U.S. farmers last week finalized their crop insurance plans for spring planting with critics of the government-subsidized program saying insurers are set up for a bonanza after passage of the new five-year farm bill last month.
Farmers who sign up for crop insurance by March 15 won’t, in fact, enjoy the enhanced subsidies of the new federal law, which go into effect with the 2015 crop year.
But grain farmers in 2014 will still see up to two-thirds of their insurance premiums paid for by the government. Private insurance companies will also still benefit from the government as their “reinsurer,” an arrangement critics say limits their losses while boosting underwriting gains.
With the new farm bill, the government’s largesse gets even bigger next year.
“I think taxpayers lost on that farm bill for sure. There was lots of money that could have been saved to reduce the deficit, but they chose not to,” said Bruce Babcock, an agricultural economist at Iowa State University who has studied crop insurance for more than a decade.
“The industry lobbies heavily,” Babcock told Reuters. “It’s just rub my back, I’ll rub yours.”
A new farm bill was held up for more than a year by wrangling over cuts in food stamps and subsidized programs for the poor. Backers also touted cuts in direct payments to farmers estimated by the Congressional Budget Office (CBO) at $40 billion over 10 years. But 80 percent of those savings—some $33 billion, according to CBO data—reappear in the new farm bill as “enhanced” crop insurance, reformers say.
“The crop insurance program survived essentially unscathed in this farm bill,” said Craig Cox of the Environmental Working Group, which sees U.S. farm policies as wasteful to taxpayers. “This was the first farm bill where there was a lot of attention paid to trying to reform the crop insurance program. None of those reforms made it into the final bill.”
Crop insurers, on the other hand, praised the new law.
“For the taxpayer, it eliminated direct payments and reduced some of the price support policies of the past in favor of expanding crop insurance, which is purchased by farmers on an individual basis,” David Graves, president of the American Crop Insurance Association, said in a written response to questions.
“For crop insurance companies, the farm bill underscored the fact that crop insurance is the top risk management tool for America’s farmers and ranchers.”
Three Key Issues
Critics say it is not the theory but the economics of crop insurance they quarrel with.
At the turn of the century crop insurance was still a minor part of U.S. farm policy, averaging about $2 billion a year in the 1990s. By contrast, CBO estimates, even before the new farm bill government crop insurance costs will average $9 billion a year over the coming decade. The new law adds in another $3.3 billion a year to those costs, according to CBO data.
Critics say no one knows if such “savings” will actually be realized since most farmers today opt for insurance that covers expected crop revenue, due to lower prices or crop losses.
“The new savings could turn out to be mythical. If prices decline from astronomical levels which USDA is projecting, these new subsidy programs could pay out far more than CBO estimates of their costs,” Cox said.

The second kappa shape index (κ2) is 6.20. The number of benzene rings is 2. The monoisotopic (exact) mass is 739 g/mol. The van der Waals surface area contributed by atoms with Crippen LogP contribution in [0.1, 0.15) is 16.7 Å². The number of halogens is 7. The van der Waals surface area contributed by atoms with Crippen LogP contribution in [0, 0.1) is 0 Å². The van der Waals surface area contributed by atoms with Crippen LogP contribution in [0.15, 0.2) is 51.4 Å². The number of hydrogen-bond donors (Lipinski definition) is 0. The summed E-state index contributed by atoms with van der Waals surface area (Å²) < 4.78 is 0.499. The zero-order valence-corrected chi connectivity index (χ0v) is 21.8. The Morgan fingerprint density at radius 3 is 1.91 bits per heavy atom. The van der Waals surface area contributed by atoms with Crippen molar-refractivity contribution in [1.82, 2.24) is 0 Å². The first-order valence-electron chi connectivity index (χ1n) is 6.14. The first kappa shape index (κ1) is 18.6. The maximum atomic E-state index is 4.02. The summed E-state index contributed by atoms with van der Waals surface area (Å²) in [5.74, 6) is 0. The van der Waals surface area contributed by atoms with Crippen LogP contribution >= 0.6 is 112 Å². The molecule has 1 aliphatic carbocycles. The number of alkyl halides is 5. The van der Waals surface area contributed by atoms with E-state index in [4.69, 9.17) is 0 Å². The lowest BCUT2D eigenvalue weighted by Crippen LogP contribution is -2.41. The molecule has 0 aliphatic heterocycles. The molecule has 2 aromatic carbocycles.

Pat Westhoff of the Food and Agricultural Policy Research Institute at the University of Missouri said FAPRI now projects those additional costs at closer to $5 billion a year, not $3.3 billion, and comparable to the old direct payment program.
“The new crop insurance provisions, all else equal, will push up the costs of the crop insurance program,” he said.
Reformers zero in on three costly aspects of the giant crop insurance scheme: subsidized premiums; billion-dollar government payments to insurers for “administrative and operational” costs; and the government’s safety net as “reinsurer” of private insurers.
Bankers and extension advisers say that the government’s share of premium payments averages 60-65 percent for corn, soybean or wheat acreage. Next year, the government will pick up a higher percent of the premiums for up to 86 percent of harvest.
The new law “caps” annual administrative payments to the 19 private insurers at $1.3 billion—an average of $68 million each just for participating in the program. Even so, Graves said that was too low to meet insurers’ costs.
The third government support derives from government as “reinsurer.” Private insurers say they need the government because no one else will insure against crop risk based on the weather.
“If that’s true, then the taxpayer would be better off taking on all the risk and not paying a huge fee to induce the private sector to take on some risk,” Babcock said. “They say it because they don’t want to lose that subsidized reinsurance. Call them on their bluff: OK, if it’s too risky, we’ll take it all on and save billions of dollars doing it.”
But if crop insurance seems wasteful, it is also extraordinarily complex—and secretive.
“Crop insurance is hidden behind a really unprecedented veil of secrecy,” Cox said. “There’s actually statutory language in the federal Crop Insurance Act that prevents the government from revealing a lot of the details.”
Critics point to a special clause tucked into the 2014 Farm Bill diluting the power of the U.S. Agriculture Secretary from trimming payments to crop insurance companies if the basic Standard Reinsurance Agreement is renegotiated.